A specific example is explained. In ③, energization results in the S pole at coil 2 and the N pole at coil 3. The permanent magnet S pole opposes coil 2, and the permanent magnet N pole opposes coil 3, so that magnetic polarization of the coils is impeded. Hence the current rise is most gradual, and the current is small.

However, ⑥ is the opposite of ③; energization causes an N pole to appear at coil 2 and an S pole at coil 3. Because the permanent magnet S pole opposes coil 2 and the permanent magnet N pole opposes coil 3, the coil magnetic polarization is promoted. As a result, the current rise is most rapid, and the current is large.

In other words, by determining the energization pattern resulting in the largest or the smallest current, the permanent magnet position can be detected.

This method is explained in somewhat more detail using a circuit block example and operation waveform diagram for a specific driver.

The circuit block for this method 2 is basically the circuit block of method 1 for detecting the induced voltage from synchronous operation to start the motor, to which is added a circuit for generating the six energization patterns and detecting the power supply currents, comparing the currents, and generating an initial driving pattern. Some parts are omitted, but the portions surrounded by blue are the outputs A1 to A3.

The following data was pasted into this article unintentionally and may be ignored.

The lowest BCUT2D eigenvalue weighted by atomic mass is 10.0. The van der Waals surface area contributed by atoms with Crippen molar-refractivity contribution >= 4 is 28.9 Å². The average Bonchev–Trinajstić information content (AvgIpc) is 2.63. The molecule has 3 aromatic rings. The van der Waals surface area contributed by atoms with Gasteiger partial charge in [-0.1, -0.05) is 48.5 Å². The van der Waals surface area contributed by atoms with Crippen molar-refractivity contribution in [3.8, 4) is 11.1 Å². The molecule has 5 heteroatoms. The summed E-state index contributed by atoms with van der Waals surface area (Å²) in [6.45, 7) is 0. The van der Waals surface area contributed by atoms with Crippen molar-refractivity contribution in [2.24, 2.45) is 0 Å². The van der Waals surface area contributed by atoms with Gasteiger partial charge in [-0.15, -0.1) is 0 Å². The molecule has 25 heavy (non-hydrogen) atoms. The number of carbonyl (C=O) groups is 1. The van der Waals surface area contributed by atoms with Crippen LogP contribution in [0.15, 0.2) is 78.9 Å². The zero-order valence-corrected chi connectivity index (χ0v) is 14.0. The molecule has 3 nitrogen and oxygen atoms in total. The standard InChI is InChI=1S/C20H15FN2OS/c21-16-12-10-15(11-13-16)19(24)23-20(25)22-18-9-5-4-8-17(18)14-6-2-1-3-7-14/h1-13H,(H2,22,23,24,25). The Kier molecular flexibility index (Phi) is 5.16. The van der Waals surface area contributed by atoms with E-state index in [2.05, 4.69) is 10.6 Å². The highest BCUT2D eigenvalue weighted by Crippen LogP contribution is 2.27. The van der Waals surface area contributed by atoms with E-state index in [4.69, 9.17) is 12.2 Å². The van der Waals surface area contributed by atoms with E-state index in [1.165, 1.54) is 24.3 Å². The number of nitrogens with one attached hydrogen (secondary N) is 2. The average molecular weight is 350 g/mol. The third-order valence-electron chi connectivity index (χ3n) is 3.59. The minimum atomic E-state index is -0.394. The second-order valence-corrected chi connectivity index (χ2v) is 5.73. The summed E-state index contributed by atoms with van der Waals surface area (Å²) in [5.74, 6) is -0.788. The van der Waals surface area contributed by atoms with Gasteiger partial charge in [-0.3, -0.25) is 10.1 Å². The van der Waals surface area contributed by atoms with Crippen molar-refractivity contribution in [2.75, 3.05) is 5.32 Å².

(1) The six patterns generated by the position detection pattern generation block are sent to a driving basic waveform synthesis block, and energization is performed by A1 to A3. The detected power supply currents are converted into voltages by a current detection resistor and an amplifier, and based on (2) a sample and hold circuit and (3) a current comparison/maximum value pattern detection circuit, (4) an initial driving pattern generation block generates an initial driving pattern based on the permanent magnet position, and returns the pattern to the driving basic waveform synthesis block, and driving begins.

Short pulses are shown immediately after power-on in the output voltage waveforms A1 to A3 in the operation waveform diagrams. This represents energization of the six patterns for position detection. As explained above, the energization is over a short time, and so in contrast with the other waveforms, the time is very short.

Immediately after power-on, the permanent magnet position is detected, and based on the result, an initial driving pattern is used for driving, so that the problems of reverse rotation and low-torque startup that occurred in the method of startup by detecting an induced voltage are avoided, and the motor can be rotated by a large torque from the very beginning.

Operation after startup basically relies on the same process as in the method of startup by detecting an induced voltage. The timing for switching the driving pattern during initial driving is, similarly to the method of startup by detecting an induced voltage, based on ST_CLK.

However, rotation is begun using a large torque from the start, so that a sufficient induced voltage is obtained using several patterns (in these waveform diagrams, four ST_CLK signals), and steady-state driving is begun using an induced voltage. That is, the problem with the method of startup by detecting an induced voltage, that time is required for startup, is alleviated.